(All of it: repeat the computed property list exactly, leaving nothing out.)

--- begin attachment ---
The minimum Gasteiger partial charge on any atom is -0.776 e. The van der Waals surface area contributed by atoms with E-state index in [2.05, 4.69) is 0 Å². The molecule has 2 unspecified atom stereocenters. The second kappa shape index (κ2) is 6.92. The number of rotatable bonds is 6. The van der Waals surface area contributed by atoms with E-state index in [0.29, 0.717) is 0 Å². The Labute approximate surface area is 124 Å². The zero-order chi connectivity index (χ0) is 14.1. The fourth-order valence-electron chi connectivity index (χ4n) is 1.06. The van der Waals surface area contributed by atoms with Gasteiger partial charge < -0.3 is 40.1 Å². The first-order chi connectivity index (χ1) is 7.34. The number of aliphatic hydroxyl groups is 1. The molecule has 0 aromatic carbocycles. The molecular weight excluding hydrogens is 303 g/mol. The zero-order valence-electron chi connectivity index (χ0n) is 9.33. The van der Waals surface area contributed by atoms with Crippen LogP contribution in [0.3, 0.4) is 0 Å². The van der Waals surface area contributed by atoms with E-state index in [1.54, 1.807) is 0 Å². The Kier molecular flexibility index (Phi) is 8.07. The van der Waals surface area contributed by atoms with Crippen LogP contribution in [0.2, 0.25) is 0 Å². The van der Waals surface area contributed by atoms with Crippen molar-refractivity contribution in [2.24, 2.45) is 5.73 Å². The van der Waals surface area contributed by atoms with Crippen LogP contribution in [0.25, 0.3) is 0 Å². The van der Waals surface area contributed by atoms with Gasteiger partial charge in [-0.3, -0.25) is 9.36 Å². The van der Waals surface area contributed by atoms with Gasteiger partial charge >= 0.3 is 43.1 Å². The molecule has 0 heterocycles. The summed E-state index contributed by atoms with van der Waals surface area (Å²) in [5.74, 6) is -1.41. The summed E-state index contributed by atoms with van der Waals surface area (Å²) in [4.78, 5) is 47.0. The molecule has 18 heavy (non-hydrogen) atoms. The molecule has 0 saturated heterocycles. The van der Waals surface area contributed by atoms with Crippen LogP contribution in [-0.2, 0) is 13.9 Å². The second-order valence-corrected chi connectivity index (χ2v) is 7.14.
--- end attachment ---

The minimum Gasteiger partial charge on any atom is -0.776 e. The van der Waals surface area contributed by atoms with E-state index in [2.05, 4.69) is 0 Å². The molecule has 2 unspecified atom stereocenters. The second kappa shape index (κ2) is 6.92. The number of rotatable bonds is 6. The van der Waals surface area contributed by atoms with E-state index in [0.29, 0.717) is 0 Å². The Labute approximate surface area is 124 Å². The zero-order chi connectivity index (χ0) is 14.1. The fourth-order valence-electron chi connectivity index (χ4n) is 1.06. The van der Waals surface area contributed by atoms with Gasteiger partial charge < -0.3 is 40.1 Å². The first-order chi connectivity index (χ1) is 7.34. The number of aliphatic hydroxyl groups is 1. The molecule has 0 aromatic carbocycles. The molecular weight excluding hydrogens is 303 g/mol. The zero-order valence-electron chi connectivity index (χ0n) is 9.33. The van der Waals surface area contributed by atoms with Crippen LogP contribution in [0.3, 0.4) is 0 Å². The van der Waals surface area contributed by atoms with E-state index in [1.54, 1.807) is 0 Å². The Kier molecular flexibility index (Phi) is 8.07. The van der Waals surface area contributed by atoms with Crippen LogP contribution in [0.2, 0.25) is 0 Å². The van der Waals surface area contributed by atoms with Crippen molar-refractivity contribution in [2.24, 2.45) is 5.73 Å². The van der Waals surface area contributed by atoms with Crippen LogP contribution in [0.25, 0.3) is 0 Å². The van der Waals surface area contributed by atoms with Gasteiger partial charge in [-0.3, -0.25) is 9.36 Å². The van der Waals surface area contributed by atoms with Gasteiger partial charge >= 0.3 is 43.1 Å². The molecule has 0 heterocycles. The summed E-state index contributed by atoms with van der Waals surface area (Å²) in [5.74, 6) is -1.41. The summed E-state index contributed by atoms with van der Waals surface area (Å²) in [4.78, 5) is 47.0. The molecule has 18 heavy (non-hydrogen) atoms. The molecule has 0 saturated heterocycles. The van der Waals surface area contributed by atoms with Crippen LogP contribution in [-0.2, 0) is 13.9 Å². The second-order valence-corrected chi connectivity index (χ2v) is 7.14.